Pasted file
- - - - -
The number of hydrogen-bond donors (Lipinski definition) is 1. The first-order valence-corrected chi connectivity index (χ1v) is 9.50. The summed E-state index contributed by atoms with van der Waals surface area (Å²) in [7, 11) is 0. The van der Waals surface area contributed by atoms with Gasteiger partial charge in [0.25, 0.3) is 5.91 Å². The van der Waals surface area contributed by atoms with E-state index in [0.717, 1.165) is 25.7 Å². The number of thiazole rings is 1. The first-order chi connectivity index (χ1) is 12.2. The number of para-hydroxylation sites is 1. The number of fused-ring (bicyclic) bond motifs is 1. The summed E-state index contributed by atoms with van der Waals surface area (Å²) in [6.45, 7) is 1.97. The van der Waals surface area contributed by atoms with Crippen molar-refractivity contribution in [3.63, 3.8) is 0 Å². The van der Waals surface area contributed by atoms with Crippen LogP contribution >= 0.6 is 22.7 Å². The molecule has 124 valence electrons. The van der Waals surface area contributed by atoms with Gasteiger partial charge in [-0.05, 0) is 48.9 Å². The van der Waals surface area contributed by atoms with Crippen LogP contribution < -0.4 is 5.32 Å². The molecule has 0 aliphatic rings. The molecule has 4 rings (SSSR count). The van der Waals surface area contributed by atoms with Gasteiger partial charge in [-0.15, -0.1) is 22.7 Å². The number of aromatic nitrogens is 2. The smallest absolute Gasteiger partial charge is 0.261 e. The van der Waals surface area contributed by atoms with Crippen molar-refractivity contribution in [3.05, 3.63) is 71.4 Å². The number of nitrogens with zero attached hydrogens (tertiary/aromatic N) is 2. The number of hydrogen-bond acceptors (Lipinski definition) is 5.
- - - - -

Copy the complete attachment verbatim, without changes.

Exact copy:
The number of hydrogen-bond donors (Lipinski definition) is 1. The first-order valence-corrected chi connectivity index (χ1v) is 9.50. The summed E-state index contributed by atoms with van der Waals surface area (Å²) in [7, 11) is 0. The van der Waals surface area contributed by atoms with Gasteiger partial charge in [0.25, 0.3) is 5.91 Å². The van der Waals surface area contributed by atoms with E-state index in [0.717, 1.165) is 25.7 Å². The number of thiazole rings is 1. The first-order chi connectivity index (χ1) is 12.2. The number of para-hydroxylation sites is 1. The number of fused-ring (bicyclic) bond motifs is 1. The summed E-state index contributed by atoms with van der Waals surface area (Å²) in [6.45, 7) is 1.97. The van der Waals surface area contributed by atoms with Crippen molar-refractivity contribution in [3.63, 3.8) is 0 Å². The van der Waals surface area contributed by atoms with Crippen LogP contribution >= 0.6 is 22.7 Å². The molecule has 124 valence electrons. The van der Waals surface area contributed by atoms with Gasteiger partial charge in [-0.05, 0) is 48.9 Å². The van der Waals surface area contributed by atoms with Crippen LogP contribution < -0.4 is 5.32 Å². The molecule has 0 aliphatic rings. The molecule has 4 rings (SSSR count). The van der Waals surface area contributed by atoms with Gasteiger partial charge in [-0.15, -0.1) is 22.7 Å². The number of aromatic nitrogens is 2. The smallest absolute Gasteiger partial charge is 0.261 e. The van der Waals surface area contributed by atoms with Crippen molar-refractivity contribution in [3.05, 3.63) is 71.4 Å². The number of nitrogens with zero attached hydrogens (tertiary/aromatic N) is 2. The number of hydrogen-bond acceptors (Lipinski definition) is 5.